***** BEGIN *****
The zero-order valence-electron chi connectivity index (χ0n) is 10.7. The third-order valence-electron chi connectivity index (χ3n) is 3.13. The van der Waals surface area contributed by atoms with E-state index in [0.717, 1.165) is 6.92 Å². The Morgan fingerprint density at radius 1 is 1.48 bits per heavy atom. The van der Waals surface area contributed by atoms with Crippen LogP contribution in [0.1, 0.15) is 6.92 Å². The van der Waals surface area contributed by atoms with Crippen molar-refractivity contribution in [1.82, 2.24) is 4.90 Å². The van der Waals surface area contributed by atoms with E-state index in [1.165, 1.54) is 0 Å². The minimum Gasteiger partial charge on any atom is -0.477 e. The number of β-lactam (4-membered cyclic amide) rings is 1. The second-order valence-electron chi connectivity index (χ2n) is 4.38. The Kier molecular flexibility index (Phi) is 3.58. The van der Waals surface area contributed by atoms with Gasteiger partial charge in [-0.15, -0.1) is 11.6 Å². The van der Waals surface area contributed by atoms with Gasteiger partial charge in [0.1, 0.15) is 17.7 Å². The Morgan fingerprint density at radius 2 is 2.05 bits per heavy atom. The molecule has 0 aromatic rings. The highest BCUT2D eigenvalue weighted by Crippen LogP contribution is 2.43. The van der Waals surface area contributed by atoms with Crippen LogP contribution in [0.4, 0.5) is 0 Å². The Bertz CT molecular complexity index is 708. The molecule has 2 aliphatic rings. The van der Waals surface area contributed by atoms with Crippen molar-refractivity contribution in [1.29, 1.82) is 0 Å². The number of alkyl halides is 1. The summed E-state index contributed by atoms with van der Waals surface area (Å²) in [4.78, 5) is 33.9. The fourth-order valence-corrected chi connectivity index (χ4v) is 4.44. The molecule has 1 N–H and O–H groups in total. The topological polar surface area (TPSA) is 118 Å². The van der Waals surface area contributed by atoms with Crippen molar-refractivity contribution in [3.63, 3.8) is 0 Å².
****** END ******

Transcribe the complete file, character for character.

The zero-order valence-electron chi connectivity index (χ0n) is 10.7. The third-order valence-electron chi connectivity index (χ3n) is 3.13. The van der Waals surface area contributed by atoms with E-state index in [0.717, 1.165) is 6.92 Å². The Morgan fingerprint density at radius 1 is 1.48 bits per heavy atom. The van der Waals surface area contributed by atoms with Crippen LogP contribution in [0.1, 0.15) is 6.92 Å². The van der Waals surface area contributed by atoms with Crippen molar-refractivity contribution in [1.82, 2.24) is 4.90 Å². The van der Waals surface area contributed by atoms with E-state index in [1.165, 1.54) is 0 Å². The minimum Gasteiger partial charge on any atom is -0.477 e. The number of β-lactam (4-membered cyclic amide) rings is 1. The second-order valence-electron chi connectivity index (χ2n) is 4.38. The Kier molecular flexibility index (Phi) is 3.58. The van der Waals surface area contributed by atoms with Gasteiger partial charge in [-0.15, -0.1) is 11.6 Å². The van der Waals surface area contributed by atoms with Gasteiger partial charge in [0.1, 0.15) is 17.7 Å². The Morgan fingerprint density at radius 2 is 2.05 bits per heavy atom. The molecule has 0 aromatic rings. The highest BCUT2D eigenvalue weighted by Crippen LogP contribution is 2.43. The van der Waals surface area contributed by atoms with Crippen LogP contribution in [0.4, 0.5) is 0 Å². The Bertz CT molecular complexity index is 708. The molecule has 2 aliphatic rings. The van der Waals surface area contributed by atoms with Crippen molar-refractivity contribution in [1.29, 1.82) is 0 Å². The number of alkyl halides is 1. The summed E-state index contributed by atoms with van der Waals surface area (Å²) in [4.78, 5) is 33.9. The fourth-order valence-corrected chi connectivity index (χ4v) is 4.44. The molecule has 1 N–H and O–H groups in total. The topological polar surface area (TPSA) is 118 Å². The van der Waals surface area contributed by atoms with Crippen molar-refractivity contribution in [3.63, 3.8) is 0 Å².